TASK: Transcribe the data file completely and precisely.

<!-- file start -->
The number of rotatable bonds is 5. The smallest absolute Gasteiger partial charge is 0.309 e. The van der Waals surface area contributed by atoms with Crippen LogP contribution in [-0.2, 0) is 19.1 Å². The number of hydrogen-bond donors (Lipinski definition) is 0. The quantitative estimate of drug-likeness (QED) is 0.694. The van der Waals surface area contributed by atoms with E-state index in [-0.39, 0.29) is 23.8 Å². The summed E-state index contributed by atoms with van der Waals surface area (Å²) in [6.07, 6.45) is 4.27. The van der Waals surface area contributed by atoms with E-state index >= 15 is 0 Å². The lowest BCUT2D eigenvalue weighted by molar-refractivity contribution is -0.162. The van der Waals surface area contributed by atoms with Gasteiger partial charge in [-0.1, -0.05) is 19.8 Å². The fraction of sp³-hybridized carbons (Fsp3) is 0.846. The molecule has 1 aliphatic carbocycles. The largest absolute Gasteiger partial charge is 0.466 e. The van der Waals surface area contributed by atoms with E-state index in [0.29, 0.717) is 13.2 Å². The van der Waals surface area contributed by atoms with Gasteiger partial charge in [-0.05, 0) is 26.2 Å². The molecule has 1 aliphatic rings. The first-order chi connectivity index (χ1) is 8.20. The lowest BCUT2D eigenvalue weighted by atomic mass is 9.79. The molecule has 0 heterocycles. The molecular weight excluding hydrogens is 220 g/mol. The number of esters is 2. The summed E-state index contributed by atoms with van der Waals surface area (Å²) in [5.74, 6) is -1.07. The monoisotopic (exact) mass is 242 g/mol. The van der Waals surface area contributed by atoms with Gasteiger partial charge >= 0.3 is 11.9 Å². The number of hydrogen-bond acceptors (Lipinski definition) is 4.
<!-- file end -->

The number of rotatable bonds is 5. The smallest absolute Gasteiger partial charge is 0.309 e. The van der Waals surface area contributed by atoms with Crippen LogP contribution in [-0.2, 0) is 19.1 Å². The number of hydrogen-bond donors (Lipinski definition) is 0. The quantitative estimate of drug-likeness (QED) is 0.694. The van der Waals surface area contributed by atoms with E-state index in [-0.39, 0.29) is 23.8 Å². The summed E-state index contributed by atoms with van der Waals surface area (Å²) in [6.07, 6.45) is 4.27. The van der Waals surface area contributed by atoms with E-state index >= 15 is 0 Å². The lowest BCUT2D eigenvalue weighted by molar-refractivity contribution is -0.162. The van der Waals surface area contributed by atoms with Gasteiger partial charge in [-0.1, -0.05) is 19.8 Å². The fraction of sp³-hybridized carbons (Fsp3) is 0.846. The molecule has 1 aliphatic carbocycles. The largest absolute Gasteiger partial charge is 0.466 e. The van der Waals surface area contributed by atoms with E-state index in [0.29, 0.717) is 13.2 Å². The van der Waals surface area contributed by atoms with Gasteiger partial charge in [-0.05, 0) is 26.2 Å². The molecule has 1 aliphatic rings. The first-order chi connectivity index (χ1) is 8.20. The lowest BCUT2D eigenvalue weighted by atomic mass is 9.79. The molecule has 0 heterocycles. The molecular weight excluding hydrogens is 220 g/mol. The number of esters is 2. The summed E-state index contributed by atoms with van der Waals surface area (Å²) in [5.74, 6) is -1.07. The monoisotopic (exact) mass is 242 g/mol. The van der Waals surface area contributed by atoms with Gasteiger partial charge >= 0.3 is 11.9 Å². The number of hydrogen-bond acceptors (Lipinski definition) is 4.